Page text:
Don Jon (2013) / Comedy-Drama
aka Don Jon's Addiction
MPAA Rated: R for strong graphic sexual material and dialogue throughout, nudity, language and some drug use
Running Time: 90 min.
Cast: Joseph Gordon-Levitt, Scarlett Johansson, Julianne Moore, Tony Danza, Glenne Headley, Rob Brown, Jeremy Luke, Brie Larson
Cameo: Anne Hathaway, Channing Tatum, Cuba Gooding Jr., Meagan Good
Director: Joseph Gordon-Levitt
Screenplay: Joseph Gordon-Levitt
Review published September 28, 2013
An impressive multifaceted effort for Joseph Gordon-Levitt (Lincoln, Looper), who not only stars in Don Jon, but he also directs from his own script. While I wouldn't proclaim it a great film as a whole, it is a great debut as a film creator for its star, as there are so many ways this material could have been done wrong, potentially tarnishing the good-guy appeal of Gordon-Levitt, one of the rare child stars who has made the transition to movie star into adulthood without being pigeonholed or gone off on a path of self destruction. Even if his film is one of the more sexually explicit R-rated films of the year (it was originally rated NC-17 in its initial Sundance cut), he still retains his friendly, good-guy image, which shows how adept Gordon-Levitt is in navigating the tightrope, skirting the edges without losing his box office appeal in the process.
Gordon-Levitt stars as Jon Martello Jr., a "Jersey Shore"-ish Italian-American living in New Jersey, where he works as a bartender. In his off time, he keeps it simple -- he works out, visits his family, he goes to church, he hangs out with his buddies, he beds the local ladies, and, most of all, he enjoys his porn. It doesn't affect his sex life, so he thinks there isn't any harm in it, but there is definitely something he gets from streaming a dirty video that he's not getting from the actual sex session he gets from the bevy of beauties he regularly beds. Jon thinks it a normal activity that every man engages in just as often, though problems do arise when he is caught by the one gal he thinks he might finally want a relationship from Barbara Sugarman (Johansson, Hitchcock), to whom he denies it and promises he will never do it again. But the erotic allure overwhelms him time and again.
It's a simple premise, and one might initially think that Gordon-Levitt wouldn't be able to find enough story angles from it in order to put together a full-length feature and keep it compelling throughout, but he pulls it off. It does take a while before the thematic material starts to gel, but it does, with such interesting concepts as the fantasy elements that one gleans from porn being akin to those that some get from such films as romances, Barbara's favorite pastime. Over consumption of both leads to single men and women continung to cycle through various partners, hoping to find that one that allows them the avenue for their narcissistic fantasies to come true.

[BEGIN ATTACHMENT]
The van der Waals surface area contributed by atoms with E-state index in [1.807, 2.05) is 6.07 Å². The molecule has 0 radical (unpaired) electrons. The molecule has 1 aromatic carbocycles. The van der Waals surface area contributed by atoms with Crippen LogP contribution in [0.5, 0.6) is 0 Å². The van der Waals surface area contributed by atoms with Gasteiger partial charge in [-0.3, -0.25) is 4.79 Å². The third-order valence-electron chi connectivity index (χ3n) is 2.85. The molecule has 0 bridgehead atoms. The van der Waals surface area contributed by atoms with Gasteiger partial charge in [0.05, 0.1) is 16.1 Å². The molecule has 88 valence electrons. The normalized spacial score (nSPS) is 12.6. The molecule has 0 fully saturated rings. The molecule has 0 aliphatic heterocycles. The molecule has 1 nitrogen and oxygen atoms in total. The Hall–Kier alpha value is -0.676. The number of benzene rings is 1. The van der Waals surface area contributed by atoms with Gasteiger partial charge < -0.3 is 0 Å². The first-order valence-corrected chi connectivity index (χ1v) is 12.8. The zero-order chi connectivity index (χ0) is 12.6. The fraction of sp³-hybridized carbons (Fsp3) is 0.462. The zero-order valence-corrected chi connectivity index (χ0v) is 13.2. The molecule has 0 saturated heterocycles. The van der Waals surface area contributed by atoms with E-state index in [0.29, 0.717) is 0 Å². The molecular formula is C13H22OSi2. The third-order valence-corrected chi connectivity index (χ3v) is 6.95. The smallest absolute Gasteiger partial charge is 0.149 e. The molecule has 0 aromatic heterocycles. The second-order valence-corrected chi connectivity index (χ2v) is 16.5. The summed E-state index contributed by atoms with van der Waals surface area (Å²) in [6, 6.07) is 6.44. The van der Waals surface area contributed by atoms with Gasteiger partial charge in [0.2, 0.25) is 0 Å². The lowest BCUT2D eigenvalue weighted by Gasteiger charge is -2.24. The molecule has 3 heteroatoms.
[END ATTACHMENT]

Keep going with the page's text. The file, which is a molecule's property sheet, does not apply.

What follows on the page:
Gordon-Levitt impresses in his writing most of all, which pushes forward some good moments of incisive wit, subtle emotional content, and fun characterizations that, while they don't avoid falling into stereotypes, set up the mix of comedy and drama well without losing the overall punchy tone. Though it is quite raunchy in its dialogue and the film features a great deal of sexual content and nudity, Don Jon avoids the label of prurient sex farce due to Gordon-Levitt exploring the issues of sexuality without resorting to using it solely as a crutch for easy titillation. Though it features many images one might associate with smut, somehow it avoids smutty labels, as its writer-director finds some gems of truth underneath the facade to be able to comment on the false nature of pornography and its superficial appeal for those who are clearly not ready for relationships of any perceptible depth.
At its core, Don Jon is really about how entertainment, whether adult sex clips or seemingly innocuous fairy tales, feeds the minds of people who go off searching for that perfect relationship where they can absolutely be themselves while also expecting their partners to be who they want them to be at all times. Indelible images are planted in the mind of how one wishes life could be like, and these images often get in the way of being able to progress in life because no one can come close to the fantasy one has in the mind on who they want to partner with and how they should always behave. Whether turning the spotlight on Jon's porn, his girlfriend's storybook romances, his dad's rabid sports fanaticism, or his sister's pervasive cell phone obsession, Don Jon is a witty, and surprisingly poignant, indictment on the addictive and often obstructive nature of seemingly harmless escapism.
©2013 Vince Leo